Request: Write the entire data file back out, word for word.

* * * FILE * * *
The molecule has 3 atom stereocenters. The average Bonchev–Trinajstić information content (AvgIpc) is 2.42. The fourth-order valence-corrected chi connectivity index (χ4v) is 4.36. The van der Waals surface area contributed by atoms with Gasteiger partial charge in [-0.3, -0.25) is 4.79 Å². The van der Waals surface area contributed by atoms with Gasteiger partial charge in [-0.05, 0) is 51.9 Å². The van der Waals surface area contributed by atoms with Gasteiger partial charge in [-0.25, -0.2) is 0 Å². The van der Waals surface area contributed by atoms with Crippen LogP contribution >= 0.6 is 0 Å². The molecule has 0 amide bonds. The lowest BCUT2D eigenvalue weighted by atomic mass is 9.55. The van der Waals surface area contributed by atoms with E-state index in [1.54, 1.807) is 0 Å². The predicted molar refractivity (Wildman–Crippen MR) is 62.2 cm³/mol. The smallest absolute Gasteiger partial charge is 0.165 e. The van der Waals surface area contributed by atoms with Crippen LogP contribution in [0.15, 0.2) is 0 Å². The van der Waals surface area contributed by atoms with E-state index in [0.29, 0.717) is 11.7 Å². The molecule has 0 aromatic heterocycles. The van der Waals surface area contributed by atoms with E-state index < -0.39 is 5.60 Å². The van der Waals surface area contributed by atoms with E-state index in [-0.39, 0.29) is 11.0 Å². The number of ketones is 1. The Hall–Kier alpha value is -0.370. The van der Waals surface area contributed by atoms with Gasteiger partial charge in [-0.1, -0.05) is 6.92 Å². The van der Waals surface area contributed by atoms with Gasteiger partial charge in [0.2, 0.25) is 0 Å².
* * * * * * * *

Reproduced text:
The molecule has 3 atom stereocenters. The average Bonchev–Trinajstić information content (AvgIpc) is 2.42. The fourth-order valence-corrected chi connectivity index (χ4v) is 4.36. The van der Waals surface area contributed by atoms with Gasteiger partial charge in [-0.3, -0.25) is 4.79 Å². The van der Waals surface area contributed by atoms with Gasteiger partial charge in [-0.05, 0) is 51.9 Å². The van der Waals surface area contributed by atoms with Gasteiger partial charge in [-0.25, -0.2) is 0 Å². The van der Waals surface area contributed by atoms with Crippen LogP contribution >= 0.6 is 0 Å². The molecule has 0 amide bonds. The lowest BCUT2D eigenvalue weighted by atomic mass is 9.55. The van der Waals surface area contributed by atoms with E-state index in [1.54, 1.807) is 0 Å². The predicted molar refractivity (Wildman–Crippen MR) is 62.2 cm³/mol. The smallest absolute Gasteiger partial charge is 0.165 e. The van der Waals surface area contributed by atoms with Crippen LogP contribution in [0.15, 0.2) is 0 Å². The van der Waals surface area contributed by atoms with E-state index in [0.29, 0.717) is 11.7 Å². The molecule has 0 aromatic heterocycles. The van der Waals surface area contributed by atoms with E-state index < -0.39 is 5.60 Å². The van der Waals surface area contributed by atoms with E-state index in [-0.39, 0.29) is 11.0 Å². The number of ketones is 1. The Hall–Kier alpha value is -0.370. The van der Waals surface area contributed by atoms with Gasteiger partial charge in [-0.1, -0.05) is 6.92 Å². The van der Waals surface area contributed by atoms with Gasteiger partial charge in [0.2, 0.25) is 0 Å².